“Joe’s a strategist,” Grimaldi said. “He’s not an ideologue. … Clearly (he) has enough of a relationship with the President that if he says the right things it could come back and aid the city.

            Okay Lennie, that’s a good analysis. However, i think Joe Ganim sees an even greater benefit or “aid”. I dare to predict that when Donald Trump leaves the Office of the President, Joe Ganim will get his bonus in the form of a Presidential Pardon.
            Lennie did this cross your mind? I have a light bulb I can give you.

    2. The city is already home to refugees from Mexico, Central and South America, the Middle East (and the suburbs, for that matter).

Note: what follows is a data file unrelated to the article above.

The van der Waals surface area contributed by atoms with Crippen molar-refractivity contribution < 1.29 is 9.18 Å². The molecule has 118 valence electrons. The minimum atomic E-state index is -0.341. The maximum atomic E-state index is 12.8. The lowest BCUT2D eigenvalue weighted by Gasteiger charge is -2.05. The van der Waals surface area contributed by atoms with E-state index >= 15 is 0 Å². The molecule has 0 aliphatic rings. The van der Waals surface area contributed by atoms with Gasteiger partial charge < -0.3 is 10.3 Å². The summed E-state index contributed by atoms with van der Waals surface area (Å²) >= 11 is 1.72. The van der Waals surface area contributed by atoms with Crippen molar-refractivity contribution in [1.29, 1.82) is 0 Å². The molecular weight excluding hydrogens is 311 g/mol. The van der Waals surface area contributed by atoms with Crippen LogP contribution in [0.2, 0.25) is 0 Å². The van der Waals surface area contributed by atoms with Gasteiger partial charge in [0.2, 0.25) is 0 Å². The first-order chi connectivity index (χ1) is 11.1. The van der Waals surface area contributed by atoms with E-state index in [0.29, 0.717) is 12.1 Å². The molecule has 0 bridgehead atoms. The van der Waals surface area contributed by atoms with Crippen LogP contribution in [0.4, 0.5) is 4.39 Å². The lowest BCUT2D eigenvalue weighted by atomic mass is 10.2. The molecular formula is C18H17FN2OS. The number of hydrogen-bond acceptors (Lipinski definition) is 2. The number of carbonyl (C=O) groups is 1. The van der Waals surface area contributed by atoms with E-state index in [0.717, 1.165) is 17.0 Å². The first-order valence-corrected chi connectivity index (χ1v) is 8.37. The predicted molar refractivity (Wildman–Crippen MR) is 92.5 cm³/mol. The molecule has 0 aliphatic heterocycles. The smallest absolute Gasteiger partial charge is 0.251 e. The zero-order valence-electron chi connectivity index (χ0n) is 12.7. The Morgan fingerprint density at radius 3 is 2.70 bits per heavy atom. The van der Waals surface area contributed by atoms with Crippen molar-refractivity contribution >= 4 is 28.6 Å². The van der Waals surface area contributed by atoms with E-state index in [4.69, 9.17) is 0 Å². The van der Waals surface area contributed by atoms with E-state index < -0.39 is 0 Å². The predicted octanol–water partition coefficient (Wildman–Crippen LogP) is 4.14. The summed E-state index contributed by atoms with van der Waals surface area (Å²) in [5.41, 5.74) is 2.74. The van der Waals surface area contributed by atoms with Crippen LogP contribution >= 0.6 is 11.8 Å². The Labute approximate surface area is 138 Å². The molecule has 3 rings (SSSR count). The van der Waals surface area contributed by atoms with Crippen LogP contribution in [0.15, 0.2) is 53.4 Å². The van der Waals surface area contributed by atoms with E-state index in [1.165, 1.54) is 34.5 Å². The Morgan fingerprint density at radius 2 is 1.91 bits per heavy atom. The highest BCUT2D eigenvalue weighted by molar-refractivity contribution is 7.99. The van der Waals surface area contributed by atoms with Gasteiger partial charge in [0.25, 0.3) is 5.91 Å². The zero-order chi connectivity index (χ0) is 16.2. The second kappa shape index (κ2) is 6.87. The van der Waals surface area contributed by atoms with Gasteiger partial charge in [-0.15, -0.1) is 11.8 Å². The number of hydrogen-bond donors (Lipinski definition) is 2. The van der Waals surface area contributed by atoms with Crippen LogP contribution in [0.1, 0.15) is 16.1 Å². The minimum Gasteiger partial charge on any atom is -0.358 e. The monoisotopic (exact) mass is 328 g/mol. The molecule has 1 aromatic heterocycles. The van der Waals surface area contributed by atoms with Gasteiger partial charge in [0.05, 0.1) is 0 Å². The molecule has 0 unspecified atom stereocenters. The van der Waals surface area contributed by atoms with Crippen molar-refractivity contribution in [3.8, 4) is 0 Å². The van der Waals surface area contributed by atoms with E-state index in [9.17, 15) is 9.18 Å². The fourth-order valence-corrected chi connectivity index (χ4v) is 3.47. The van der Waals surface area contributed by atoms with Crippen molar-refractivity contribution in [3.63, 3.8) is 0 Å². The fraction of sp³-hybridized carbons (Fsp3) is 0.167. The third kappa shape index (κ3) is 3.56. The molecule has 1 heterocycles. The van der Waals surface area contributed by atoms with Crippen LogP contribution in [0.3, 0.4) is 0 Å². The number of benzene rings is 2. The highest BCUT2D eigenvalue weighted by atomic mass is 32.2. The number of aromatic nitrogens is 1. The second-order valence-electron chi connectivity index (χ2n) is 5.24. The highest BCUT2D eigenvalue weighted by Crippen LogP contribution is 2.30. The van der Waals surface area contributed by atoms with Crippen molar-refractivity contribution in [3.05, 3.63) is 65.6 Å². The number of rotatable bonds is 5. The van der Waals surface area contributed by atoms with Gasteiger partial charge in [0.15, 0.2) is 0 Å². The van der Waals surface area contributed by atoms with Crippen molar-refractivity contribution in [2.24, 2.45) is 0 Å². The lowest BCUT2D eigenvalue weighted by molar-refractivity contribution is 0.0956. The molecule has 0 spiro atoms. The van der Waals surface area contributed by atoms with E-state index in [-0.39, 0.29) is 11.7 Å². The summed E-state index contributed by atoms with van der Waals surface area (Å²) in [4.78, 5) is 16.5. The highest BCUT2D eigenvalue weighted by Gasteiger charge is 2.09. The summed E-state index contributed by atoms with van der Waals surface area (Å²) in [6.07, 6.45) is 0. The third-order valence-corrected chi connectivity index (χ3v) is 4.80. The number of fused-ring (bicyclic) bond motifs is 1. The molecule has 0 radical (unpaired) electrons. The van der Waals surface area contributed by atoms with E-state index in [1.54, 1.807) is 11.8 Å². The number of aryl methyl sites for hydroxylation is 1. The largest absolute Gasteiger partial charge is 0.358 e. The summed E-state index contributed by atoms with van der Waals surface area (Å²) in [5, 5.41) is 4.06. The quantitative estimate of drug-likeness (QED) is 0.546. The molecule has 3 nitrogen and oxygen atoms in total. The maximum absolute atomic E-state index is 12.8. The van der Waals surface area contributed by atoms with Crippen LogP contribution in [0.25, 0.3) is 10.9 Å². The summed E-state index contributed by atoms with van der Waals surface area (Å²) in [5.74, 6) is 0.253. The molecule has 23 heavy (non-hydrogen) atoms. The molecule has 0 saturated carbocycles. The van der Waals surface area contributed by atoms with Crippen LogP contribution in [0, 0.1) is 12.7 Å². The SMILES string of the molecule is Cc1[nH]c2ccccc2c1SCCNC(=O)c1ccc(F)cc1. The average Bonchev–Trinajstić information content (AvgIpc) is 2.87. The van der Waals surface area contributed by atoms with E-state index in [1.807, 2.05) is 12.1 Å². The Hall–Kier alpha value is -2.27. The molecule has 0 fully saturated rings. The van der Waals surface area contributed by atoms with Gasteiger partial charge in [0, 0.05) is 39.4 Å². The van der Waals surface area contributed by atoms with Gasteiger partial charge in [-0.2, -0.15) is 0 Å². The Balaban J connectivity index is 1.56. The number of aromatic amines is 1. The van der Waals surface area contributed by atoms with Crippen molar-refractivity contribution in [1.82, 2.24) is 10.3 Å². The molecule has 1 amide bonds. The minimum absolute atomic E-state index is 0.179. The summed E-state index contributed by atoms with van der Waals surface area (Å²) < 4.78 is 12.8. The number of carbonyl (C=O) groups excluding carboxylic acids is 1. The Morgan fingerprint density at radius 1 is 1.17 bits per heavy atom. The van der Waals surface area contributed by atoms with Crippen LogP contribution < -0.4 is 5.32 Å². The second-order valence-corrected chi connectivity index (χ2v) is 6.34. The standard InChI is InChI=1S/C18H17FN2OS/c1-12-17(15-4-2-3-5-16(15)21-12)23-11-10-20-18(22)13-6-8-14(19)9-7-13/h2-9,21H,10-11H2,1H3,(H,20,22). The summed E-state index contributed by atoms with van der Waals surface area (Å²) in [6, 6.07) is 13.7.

Mr. Trump is angling to spend $12 billion of U.S. taxpayers’ money to build a wall along the Mexican border. I’d rather the money were spent putting young people through college. There are too many ignoramuses in America. They all voted for The Donald.

      1. Come on Bridgeport Kid, you think I don’t know you? What bother you most about Donald Trump’s plan to build a wall along the Mexican border is the part in which Trump plans to increase the tariff on 10 brands of Mexican beers and you will have to join Andy Fardy in his Budweiser filled Garage or pay more for your favorite Mexican beer. Just don’t mix with your meds.

  3. The legal question–statutory matter–of whether or not Bridgeport should become a sanctuary city is not a simple matter for expeditious consideration by the city council and mayor.